Appearing on MSNBC's Hardball with Chris Matthews Monday night, Bernard was part of a roundtable group discussing the Democratic primary battle between Sen. Hillary Clinton and Sen. Barack Obama. Near the program's end the conversation turned to the likelihood that Obama will end up with a majority of delegates Tuesday, and what impact that would have on the remaining unpledged super delegates in closing out this rancorous nomination process. Bernard boldy predicted: "Hillary Clinton's gonna become the Ron Paul of the Democratic Party. There is no way the super delegates can take this away from Barack Obama. There will be race riots in the street if he wins enough super delegates..." And with that supremely irresponsible, reckless, race-baiting comment she was abruptly cut-off by an incredulous Matthews as he closed the show.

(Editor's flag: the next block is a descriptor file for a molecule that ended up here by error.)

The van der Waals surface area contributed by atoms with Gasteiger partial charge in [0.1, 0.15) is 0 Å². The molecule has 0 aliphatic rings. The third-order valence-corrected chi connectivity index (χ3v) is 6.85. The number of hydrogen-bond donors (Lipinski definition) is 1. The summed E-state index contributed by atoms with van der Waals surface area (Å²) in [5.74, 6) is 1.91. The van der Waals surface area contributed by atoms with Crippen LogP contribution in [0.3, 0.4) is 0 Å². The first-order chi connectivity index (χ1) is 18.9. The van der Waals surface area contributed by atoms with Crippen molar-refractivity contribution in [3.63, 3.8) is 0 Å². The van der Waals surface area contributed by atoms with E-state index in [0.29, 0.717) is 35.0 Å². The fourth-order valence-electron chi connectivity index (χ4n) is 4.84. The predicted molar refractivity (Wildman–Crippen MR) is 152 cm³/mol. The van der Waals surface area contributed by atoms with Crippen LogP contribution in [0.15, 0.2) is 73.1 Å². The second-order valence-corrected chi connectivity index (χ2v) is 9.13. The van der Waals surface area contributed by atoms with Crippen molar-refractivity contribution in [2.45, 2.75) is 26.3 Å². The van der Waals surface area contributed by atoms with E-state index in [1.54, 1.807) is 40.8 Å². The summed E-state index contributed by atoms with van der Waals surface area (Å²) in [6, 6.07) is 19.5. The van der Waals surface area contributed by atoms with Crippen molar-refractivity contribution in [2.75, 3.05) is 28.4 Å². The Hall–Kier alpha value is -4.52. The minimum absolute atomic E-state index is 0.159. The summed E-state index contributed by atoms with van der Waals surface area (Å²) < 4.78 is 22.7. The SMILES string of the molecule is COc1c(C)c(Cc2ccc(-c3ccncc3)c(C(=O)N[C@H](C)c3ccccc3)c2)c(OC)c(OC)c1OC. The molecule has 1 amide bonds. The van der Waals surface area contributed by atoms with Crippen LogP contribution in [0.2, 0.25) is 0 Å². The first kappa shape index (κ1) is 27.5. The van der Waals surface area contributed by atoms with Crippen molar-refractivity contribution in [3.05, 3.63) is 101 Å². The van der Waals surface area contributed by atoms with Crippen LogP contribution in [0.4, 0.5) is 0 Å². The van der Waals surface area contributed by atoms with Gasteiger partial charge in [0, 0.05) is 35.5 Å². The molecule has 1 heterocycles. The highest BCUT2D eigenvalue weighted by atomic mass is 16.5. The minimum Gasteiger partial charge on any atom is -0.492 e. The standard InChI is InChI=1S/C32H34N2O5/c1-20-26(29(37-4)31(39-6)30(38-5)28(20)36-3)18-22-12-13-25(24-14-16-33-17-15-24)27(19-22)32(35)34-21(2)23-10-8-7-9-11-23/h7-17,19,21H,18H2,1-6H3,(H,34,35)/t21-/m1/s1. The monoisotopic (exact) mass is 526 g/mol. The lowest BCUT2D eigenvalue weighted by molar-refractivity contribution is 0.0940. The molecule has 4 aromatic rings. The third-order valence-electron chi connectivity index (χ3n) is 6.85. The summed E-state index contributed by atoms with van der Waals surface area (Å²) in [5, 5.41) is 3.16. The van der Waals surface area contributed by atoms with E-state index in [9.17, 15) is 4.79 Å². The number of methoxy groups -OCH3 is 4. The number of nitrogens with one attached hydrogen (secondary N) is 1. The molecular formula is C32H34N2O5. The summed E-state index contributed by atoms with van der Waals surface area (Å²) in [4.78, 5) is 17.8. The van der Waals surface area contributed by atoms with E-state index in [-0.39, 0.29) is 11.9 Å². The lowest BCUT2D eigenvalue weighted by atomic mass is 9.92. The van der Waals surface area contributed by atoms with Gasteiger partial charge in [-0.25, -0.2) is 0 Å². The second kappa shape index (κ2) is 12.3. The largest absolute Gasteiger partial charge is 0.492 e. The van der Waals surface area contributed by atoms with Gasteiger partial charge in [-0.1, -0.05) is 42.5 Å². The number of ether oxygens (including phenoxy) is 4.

Bernard, president of the Independent Women's Forum, a conservative women's group founded in 1992 has, for some reason, become as ubiquitous on MSNBC as Matthews himself. She appears almost nightly on Hardball, and can also be found on the cable network's other political programs. First of all, she's a conservative, but is rarely if ever introduced as one. Next, she consistently showers Obama was such effusive on-air praise and support that one has to wonder whether or not there's some ulterior motive in play. Bernard's no dummy. She studied philosophy and political science at Howard University and received her law degree from Georgetown. It's at least fair to ask if Bernard's secret mission, suspected of so many other right-wingers in the media, is to promote Obama so feverishly because they believe they'd have a better chance of defeating him in November rather than Clinton?